Read more and watch the video HERE.

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Honoring Fallen Maine Soldiers: The Summit Project Part I

Posted Tuesday, May 20th, 2014 at 6:55 pm.  By 

We’ve told you about “The Summit Project” before. A Maine native created the program by asking families of fallen soldiers to select a special stone that represents their lost loved one. The goal of The Summit Project is to keep alive the memory of Maine’s fallen soldiers, like that of Specialist Jason Dore. The Moscow and Bingham native was killed in action in Iraq in 2007.  He was 25.  While his life ended way too soon, his legacy lives on and has even traveled around the world.  Caitlin Burchill takes a closer look at the memorial project.

Read more and watch her amazing video story HERE.

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Summit Project is making a difference for families of fallen Maine soldiers

13 May 2014.

STATEWIDE (WGME) — This Memorial Day, a moving tribute to Maine’s fallen heroes will take place on the peak of Mount Katahdin.

It began with a vision by Major David Cote, an active duty Marine Corps Officer, Iraq war veteran and proud, native Mainer.

He has taken his support for Maine’s military families to the highest mountain peaks in the world. 

Army Corporal Andrew Hutchins was twenty years old, serving in Afghanistan, on November 8th, 2010.  He had just taken over a shift in a guard tower, when shots were fired from the village below.  READ MORE and watch the VIDEO here… 

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WLOB Radio and Shannon Moss’ Split Screen Show —

May 8, 2014.  Today I was so honored to accept the invitation and join local journalist Shannon Moss on her radio show to talk about The Summit Project. Shannon and I have worked together on sharing The Summit Project with Mainers in Down East magazine and on her TV show, Split Screen. Thank you Shannon. Maine heroes are NOT forgotten.  djc

Listen to that Radio Interview.  Check out Shannon Moss’ Split Screen story on The Summit Project here.

Down East Magazine — May 2014 print issue and video story

Thanks to the great article by Caroline Praderio, The Summit Project is featured in the May issue of Down East Magazine, the magazine of Maine!

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Also, reporter Shannon Moss visits the project’s headquarters in Portland and discusses its mission with founder Major David J. Cote, USMC.  Watch the video here.

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MEPS TSP Honor Room Ribbon Cutting Ceremony — Portland Maine, March 29, 2014

Together with the Commanding Officer of the Maine Military Entrance Processing Station (MEPS), we held a ribbon cutting ceremony of The Summit Project’s Fallen Heroes Memorial room at the Maine MEPS Office, 510 Congress St. Portland, ME on Saturday, March 29, 2014 at four o’clock in the afternoon.

 

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Our collection of memorial stones, each of which uniquely represents a fallen Maine hero, will be displayed in the Fallen Heroes Memorial room at the Portland MEPS. It is from this room that new volunteers will embark on expeditions to honor and sustain the memories of our fallen. This room and surrounding halls of the MEPS office is the precise place where the next generation of Maine veterans will take their oaths of enlistment, enter our ranks, and carry on the torch of our proud Maine veteran legacy, passed on to them from the last generation of Maine veterans, particularly our brave fallen heroes.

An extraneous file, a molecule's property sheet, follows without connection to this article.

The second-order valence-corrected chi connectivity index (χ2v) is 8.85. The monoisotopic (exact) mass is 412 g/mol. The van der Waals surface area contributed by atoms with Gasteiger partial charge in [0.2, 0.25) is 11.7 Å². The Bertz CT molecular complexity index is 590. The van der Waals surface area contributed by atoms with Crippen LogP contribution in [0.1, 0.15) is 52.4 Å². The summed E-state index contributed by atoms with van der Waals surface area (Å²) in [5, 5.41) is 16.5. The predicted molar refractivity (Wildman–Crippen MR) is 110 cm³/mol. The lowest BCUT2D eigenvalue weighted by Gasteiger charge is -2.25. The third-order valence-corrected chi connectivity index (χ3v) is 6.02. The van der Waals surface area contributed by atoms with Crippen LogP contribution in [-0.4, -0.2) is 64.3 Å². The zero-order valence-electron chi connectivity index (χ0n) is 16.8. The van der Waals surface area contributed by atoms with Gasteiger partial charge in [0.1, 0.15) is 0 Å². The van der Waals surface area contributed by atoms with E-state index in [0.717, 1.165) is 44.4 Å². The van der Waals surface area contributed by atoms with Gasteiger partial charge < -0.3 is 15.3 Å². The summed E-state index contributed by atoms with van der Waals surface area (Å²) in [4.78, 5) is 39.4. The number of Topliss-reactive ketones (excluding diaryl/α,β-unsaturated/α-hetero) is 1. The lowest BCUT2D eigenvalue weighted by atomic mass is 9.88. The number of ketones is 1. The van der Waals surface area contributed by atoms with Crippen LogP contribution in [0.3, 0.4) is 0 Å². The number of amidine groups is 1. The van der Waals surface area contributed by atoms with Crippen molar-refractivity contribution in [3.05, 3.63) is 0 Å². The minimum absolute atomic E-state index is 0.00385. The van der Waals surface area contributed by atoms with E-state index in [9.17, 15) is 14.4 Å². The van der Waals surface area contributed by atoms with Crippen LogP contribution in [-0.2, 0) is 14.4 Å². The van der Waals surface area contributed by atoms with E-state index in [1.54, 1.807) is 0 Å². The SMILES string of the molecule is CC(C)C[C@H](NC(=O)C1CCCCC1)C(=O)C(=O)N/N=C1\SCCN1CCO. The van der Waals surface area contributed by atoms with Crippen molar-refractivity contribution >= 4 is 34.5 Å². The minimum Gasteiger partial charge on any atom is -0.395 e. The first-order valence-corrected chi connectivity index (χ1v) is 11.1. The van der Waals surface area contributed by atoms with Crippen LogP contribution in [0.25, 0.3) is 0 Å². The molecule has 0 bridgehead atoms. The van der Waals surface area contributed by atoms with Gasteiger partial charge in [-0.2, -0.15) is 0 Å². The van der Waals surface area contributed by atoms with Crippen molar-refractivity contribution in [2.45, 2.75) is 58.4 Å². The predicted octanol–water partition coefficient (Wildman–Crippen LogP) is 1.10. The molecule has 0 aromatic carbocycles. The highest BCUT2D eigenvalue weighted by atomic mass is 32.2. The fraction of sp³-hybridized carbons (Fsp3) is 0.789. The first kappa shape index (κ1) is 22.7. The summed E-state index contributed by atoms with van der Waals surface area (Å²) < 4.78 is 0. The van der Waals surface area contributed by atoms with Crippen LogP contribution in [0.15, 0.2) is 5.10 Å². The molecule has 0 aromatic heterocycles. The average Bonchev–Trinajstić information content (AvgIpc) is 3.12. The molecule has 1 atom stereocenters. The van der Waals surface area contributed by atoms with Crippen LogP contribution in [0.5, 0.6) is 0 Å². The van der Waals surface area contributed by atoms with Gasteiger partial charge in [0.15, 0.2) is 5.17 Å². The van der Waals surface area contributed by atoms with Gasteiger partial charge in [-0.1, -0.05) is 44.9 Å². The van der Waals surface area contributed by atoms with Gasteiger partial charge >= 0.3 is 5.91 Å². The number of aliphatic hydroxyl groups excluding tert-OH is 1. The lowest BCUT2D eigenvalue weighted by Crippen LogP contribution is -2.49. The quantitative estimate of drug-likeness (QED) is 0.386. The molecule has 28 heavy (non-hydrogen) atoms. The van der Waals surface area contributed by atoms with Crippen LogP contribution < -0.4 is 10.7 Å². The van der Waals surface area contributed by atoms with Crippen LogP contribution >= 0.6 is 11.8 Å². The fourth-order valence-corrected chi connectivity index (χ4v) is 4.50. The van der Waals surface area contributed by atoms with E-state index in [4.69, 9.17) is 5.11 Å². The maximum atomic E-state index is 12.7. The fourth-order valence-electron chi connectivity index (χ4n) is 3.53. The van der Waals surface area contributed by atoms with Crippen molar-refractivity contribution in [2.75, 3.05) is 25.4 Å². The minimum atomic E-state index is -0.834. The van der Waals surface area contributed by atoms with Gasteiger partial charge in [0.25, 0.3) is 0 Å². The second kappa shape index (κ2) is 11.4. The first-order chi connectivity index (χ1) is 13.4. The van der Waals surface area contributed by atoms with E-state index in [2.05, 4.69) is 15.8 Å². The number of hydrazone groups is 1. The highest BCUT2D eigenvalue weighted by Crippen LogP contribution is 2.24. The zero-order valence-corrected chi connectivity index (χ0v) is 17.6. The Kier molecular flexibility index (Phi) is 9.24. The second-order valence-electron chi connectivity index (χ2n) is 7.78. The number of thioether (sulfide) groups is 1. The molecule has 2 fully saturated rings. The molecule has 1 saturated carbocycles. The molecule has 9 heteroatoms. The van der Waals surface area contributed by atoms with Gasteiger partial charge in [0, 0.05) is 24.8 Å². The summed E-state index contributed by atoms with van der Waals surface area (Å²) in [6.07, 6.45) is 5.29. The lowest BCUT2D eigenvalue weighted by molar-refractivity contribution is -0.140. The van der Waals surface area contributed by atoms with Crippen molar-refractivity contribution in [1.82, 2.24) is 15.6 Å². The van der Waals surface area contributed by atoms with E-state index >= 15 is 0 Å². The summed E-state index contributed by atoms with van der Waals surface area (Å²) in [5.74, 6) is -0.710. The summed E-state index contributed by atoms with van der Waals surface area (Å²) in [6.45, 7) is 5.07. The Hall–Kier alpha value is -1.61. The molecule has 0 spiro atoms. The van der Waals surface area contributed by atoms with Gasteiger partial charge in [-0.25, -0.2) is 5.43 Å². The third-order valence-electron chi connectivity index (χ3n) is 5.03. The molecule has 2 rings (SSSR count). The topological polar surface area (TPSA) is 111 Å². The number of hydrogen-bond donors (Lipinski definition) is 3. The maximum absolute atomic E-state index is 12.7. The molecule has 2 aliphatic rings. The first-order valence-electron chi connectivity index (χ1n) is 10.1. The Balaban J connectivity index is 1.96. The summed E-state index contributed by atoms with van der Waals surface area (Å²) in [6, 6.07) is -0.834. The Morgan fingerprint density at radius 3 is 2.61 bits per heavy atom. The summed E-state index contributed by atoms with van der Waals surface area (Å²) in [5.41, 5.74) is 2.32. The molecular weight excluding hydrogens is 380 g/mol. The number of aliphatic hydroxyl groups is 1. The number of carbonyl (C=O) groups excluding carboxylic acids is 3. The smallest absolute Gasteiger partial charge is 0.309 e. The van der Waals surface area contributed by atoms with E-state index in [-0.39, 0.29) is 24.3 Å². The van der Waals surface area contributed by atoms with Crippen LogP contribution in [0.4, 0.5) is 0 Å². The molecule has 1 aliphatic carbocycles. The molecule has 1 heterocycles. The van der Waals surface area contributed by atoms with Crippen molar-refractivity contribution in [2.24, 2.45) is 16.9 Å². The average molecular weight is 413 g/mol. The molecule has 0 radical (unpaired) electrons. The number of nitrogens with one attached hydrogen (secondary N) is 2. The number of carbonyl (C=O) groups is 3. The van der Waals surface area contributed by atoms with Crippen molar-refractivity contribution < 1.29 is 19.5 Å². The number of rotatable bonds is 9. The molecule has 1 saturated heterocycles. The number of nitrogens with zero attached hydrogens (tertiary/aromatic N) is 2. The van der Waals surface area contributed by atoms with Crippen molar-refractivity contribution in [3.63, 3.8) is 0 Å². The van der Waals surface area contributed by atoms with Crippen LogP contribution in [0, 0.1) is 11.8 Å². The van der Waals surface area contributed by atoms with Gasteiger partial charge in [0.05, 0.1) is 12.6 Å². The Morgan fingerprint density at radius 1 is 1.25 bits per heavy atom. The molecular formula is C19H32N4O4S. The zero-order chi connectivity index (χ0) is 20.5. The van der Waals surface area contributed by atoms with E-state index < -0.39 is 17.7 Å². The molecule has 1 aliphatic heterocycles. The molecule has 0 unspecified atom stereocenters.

WCSH6 News Story

WGME News Story

 

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The quiet stories of 2013 weren’t ‘trending’ on Twitter, but were fascinating, moving  — By Sarah Smiley — Jan 5, 2014

On New Year’s Eve, a round-up of 2013’s “trending” stories and people — including Miley Cyrus, Paula Deen and Phil Robertson — got me thinking … and discouraged. There are so many wonderful, quiet stories in communities across the country that never “trend.” The search terms don’t “auto-fill” on Google. The people behind the stories are hardly household names. And yet, these stories are certainly more fascinating than Miley Cyrus and her twerking.

Three of these quiet stories that I witnessed this past year are below.

First, in October, our family met and had dinner with David Cote, a major in the Marine Corps and the 2011 Military Time’s Marine of the Year. A go-getter since he started his own paper route in Bangor at the age of eight, Cote later became an Eagle Scout in high school. Now, the young major is embarking on his biggest and most important feat yet: the Summit Project.  READ MORE.  

 

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Eastern Maine Community College dedicates new student veteran lounge

The Summit Project was honored to join Eastern Maine Community College on Friday, 12/13/13. Together we celebrated the life of former student and first EMCC Student Veterans Association President, Robert E. Gilbert. The SVA conducted a ribbon cutting ceremony of a new student veterans lounge, dedicated in Robert’s name. Robert was a strong advocate for Maine veterans and he championed the creation of the SVA during his time at EMCC.  We were truly honored to be invited to the event, share our mission, and speak with other community leaders to include Lawrence Barrett, Ed.D – EMCC President; Scott Mitchell – SVA Commanding Officer, and Ben Sprague – Mayor City of Bangor.